One thing about a regular, and more importantly, self-directed, non-client-based project, is that life sometimes gets in the way of getting it done. Life, in this case, was cross-country travel, getting walloped by a flu while on travel and attempting to steal moments to get this month’s produce log designed and posted. A laptop with a mouse pad next to it (I have trouble with a track pad for detailed work) does not fit on cramped airplane tray table.
Download September Fresh Eat log in high-resolution. Below are links to previous month’s logs.
Why Eating Healthily Can Be a Challenge
Life gets in the way of a lot of things while we’re living it. Eating is one of them. Or eating well, as in healthily, not fancily. In a recent New York Times article “Even Benefits Don’t Tempt Us to Vegetables,” the author reminds us what a serving is: half a cup of cut-up or cooked vegetables, one cup of fresh greens, half a cup of cooked dried beans, or, if you must, six ounces of vegetable juice.
The article cites a report by the Centers for Disease Control that found in 2009, only 26 percent of Americans had three or more servings a day (The recommended is at least four to five.). To some, even this might seem like a lot. There are only three meals in a day, I can hear people saying! One serving of a fruit or vegetable per meal. How much more should a person have to eat? Well, to that, I would ask, when was the last time you ate a salad that had only one cup worth of greens? That’s a mighty small salad. A normal salad to me is about three times that amount of lettuce. Toss on half a sliced pear or apple, or other vegetables, and you’ve got five servings right there. A whole day’s worth in one dish!
You can bypass the rest of this rant and get to what piqued my interest this month.
Some claim healthy eating is expensive, others say they have no time to cook, a smaller percentage simply don’t like the taste of vegetables. We’ve got an industrial food complex pitting Goliath “food-like substances,” as Michael Pollan calls them, against the homely David vegetable, who can’t compete with the multitude of flavor-enhancing chemicals.
In another recent NY Times article about Americans’ habit of ordering fries despite all we know about the benefits of healthy eating, the reader comments interested me. Some admitted they simply didn’t know what to do with zucchini, for example. The outspoken ones who say vegetables just “taste yucky” or who decry the government telling them what to eat are lost causes. But the guy afraid of zucchini? He’s the kind of person I’m interested in.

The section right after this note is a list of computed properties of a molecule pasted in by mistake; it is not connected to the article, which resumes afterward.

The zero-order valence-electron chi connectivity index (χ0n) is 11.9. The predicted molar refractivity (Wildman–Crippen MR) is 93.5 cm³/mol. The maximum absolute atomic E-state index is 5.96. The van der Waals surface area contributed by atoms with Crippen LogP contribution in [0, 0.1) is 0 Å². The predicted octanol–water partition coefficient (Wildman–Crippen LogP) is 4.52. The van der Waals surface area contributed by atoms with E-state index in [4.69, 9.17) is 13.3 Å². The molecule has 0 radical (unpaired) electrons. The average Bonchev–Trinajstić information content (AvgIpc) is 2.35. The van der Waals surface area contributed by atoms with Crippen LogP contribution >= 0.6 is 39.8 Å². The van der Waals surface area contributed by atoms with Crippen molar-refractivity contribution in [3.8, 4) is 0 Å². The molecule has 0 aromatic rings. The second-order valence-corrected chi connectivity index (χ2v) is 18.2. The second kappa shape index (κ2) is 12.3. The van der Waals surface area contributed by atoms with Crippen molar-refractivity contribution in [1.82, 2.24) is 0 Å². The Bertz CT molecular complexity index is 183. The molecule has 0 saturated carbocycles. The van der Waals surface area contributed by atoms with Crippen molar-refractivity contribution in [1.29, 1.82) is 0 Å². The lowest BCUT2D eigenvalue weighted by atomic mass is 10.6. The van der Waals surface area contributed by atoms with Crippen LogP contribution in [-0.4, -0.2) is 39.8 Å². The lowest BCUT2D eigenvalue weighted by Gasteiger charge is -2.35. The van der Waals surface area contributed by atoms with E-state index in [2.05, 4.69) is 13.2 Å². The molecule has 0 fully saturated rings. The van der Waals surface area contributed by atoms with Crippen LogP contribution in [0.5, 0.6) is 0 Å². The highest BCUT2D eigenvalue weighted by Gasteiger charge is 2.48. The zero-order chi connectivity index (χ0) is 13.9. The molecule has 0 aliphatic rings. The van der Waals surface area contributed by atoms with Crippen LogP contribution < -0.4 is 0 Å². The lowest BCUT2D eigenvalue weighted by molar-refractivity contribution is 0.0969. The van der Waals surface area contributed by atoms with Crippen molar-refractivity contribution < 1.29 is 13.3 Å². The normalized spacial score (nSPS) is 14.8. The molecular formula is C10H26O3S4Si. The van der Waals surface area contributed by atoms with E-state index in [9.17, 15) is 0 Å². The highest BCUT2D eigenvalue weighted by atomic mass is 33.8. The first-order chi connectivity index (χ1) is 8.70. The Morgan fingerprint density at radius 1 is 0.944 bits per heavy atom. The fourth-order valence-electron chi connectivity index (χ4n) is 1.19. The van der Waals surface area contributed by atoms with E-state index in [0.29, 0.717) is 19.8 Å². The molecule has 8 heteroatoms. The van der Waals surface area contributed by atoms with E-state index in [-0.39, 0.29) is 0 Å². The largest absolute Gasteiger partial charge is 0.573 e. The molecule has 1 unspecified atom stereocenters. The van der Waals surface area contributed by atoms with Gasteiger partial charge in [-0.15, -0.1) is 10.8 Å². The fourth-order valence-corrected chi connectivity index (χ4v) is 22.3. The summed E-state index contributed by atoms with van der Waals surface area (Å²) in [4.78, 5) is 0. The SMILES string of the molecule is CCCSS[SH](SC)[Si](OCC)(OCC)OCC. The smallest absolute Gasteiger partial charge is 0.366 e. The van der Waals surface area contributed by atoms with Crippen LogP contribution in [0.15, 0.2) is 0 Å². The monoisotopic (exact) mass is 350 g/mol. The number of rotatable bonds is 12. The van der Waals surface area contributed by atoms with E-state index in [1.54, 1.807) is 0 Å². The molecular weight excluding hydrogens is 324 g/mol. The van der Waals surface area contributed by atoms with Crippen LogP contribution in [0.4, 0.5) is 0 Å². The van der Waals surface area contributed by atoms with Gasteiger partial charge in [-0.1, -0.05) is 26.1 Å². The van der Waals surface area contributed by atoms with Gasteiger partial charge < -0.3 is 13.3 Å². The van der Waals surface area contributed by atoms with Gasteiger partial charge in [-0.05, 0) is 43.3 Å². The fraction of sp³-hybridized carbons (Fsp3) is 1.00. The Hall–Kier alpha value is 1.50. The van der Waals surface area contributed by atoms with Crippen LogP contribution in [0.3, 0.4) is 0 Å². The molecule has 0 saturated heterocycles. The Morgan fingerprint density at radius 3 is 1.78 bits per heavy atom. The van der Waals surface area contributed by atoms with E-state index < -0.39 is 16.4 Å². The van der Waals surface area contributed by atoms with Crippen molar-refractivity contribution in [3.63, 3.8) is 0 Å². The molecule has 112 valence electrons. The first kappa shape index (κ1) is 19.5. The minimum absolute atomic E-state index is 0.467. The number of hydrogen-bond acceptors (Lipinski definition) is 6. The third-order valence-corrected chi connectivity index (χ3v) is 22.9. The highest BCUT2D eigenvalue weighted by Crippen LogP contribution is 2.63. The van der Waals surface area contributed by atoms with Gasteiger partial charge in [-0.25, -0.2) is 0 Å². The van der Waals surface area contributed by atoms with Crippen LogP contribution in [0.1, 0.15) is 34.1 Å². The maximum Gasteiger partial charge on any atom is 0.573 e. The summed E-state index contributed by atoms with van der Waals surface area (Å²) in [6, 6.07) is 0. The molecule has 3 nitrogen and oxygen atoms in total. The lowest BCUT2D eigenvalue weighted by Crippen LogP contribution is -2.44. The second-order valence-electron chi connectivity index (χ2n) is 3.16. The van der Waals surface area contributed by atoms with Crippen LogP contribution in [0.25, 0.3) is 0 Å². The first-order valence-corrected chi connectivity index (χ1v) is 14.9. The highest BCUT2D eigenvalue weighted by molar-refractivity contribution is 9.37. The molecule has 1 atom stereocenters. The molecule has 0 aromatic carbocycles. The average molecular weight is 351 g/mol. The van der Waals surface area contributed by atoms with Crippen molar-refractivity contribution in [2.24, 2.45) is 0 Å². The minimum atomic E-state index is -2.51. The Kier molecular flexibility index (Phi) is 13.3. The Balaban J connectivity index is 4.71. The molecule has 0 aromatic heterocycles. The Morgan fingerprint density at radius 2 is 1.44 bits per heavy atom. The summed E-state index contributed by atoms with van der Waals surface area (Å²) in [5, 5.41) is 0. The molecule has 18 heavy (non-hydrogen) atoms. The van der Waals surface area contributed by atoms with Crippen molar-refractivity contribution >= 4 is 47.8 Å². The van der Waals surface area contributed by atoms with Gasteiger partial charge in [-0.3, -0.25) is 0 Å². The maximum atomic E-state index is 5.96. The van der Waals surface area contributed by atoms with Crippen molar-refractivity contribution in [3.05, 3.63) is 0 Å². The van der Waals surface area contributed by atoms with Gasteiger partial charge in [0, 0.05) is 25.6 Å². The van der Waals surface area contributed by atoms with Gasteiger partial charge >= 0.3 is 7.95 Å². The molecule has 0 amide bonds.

My own mother, who lived in the same house I did with an Italian-American father, still expresses disbelief when I tell her what goes into my tomato sauce. It’s a dance we do. She asks the ingredients. I list them: tomatoes, olive oil, garlic, salt and pepper, basil. She says with surprise “Is that it?!” Exasperated, I reply like I always do: “It doesn’t need anything else!”
Getting Comfortable with Experimenting
More and more, I realize that cooking (and worrying about how it will taste) is a common stumbling block for people. When I used to cook at a Taste the Place tent at the farmers market, I was always surprised at the responses from shoppers as they watched us cook and as they sampled what we put out. In an environment like a farmers market in a food-centric city, there were many more people than I would have guessed who had never eat Swiss chard or a wild mushroom. When we’d run out of printed recipes, shoppers had a troubled look on their faces. I’d insist they didn’t need a recipe, and gave them the basics, encouraging them to experiment. But people do want a recipe. They don’t trust themselves to create something tasty unless they follow a recipe.
I watched a woman inquiring about fennel one day. She was from out of town and had never had fennel, but was curious. “Would it travel well in a suitcase?” she asked the vendor. That day the fennel bulbs were huge, so told her she should grab one because the big ones go like hotcakes. She smiled tentatively, like she was buying porn. People like the look of bundles of frilly kale. They’re curious about kholrabi. But there is a complicated gulf between them and that pile of greens.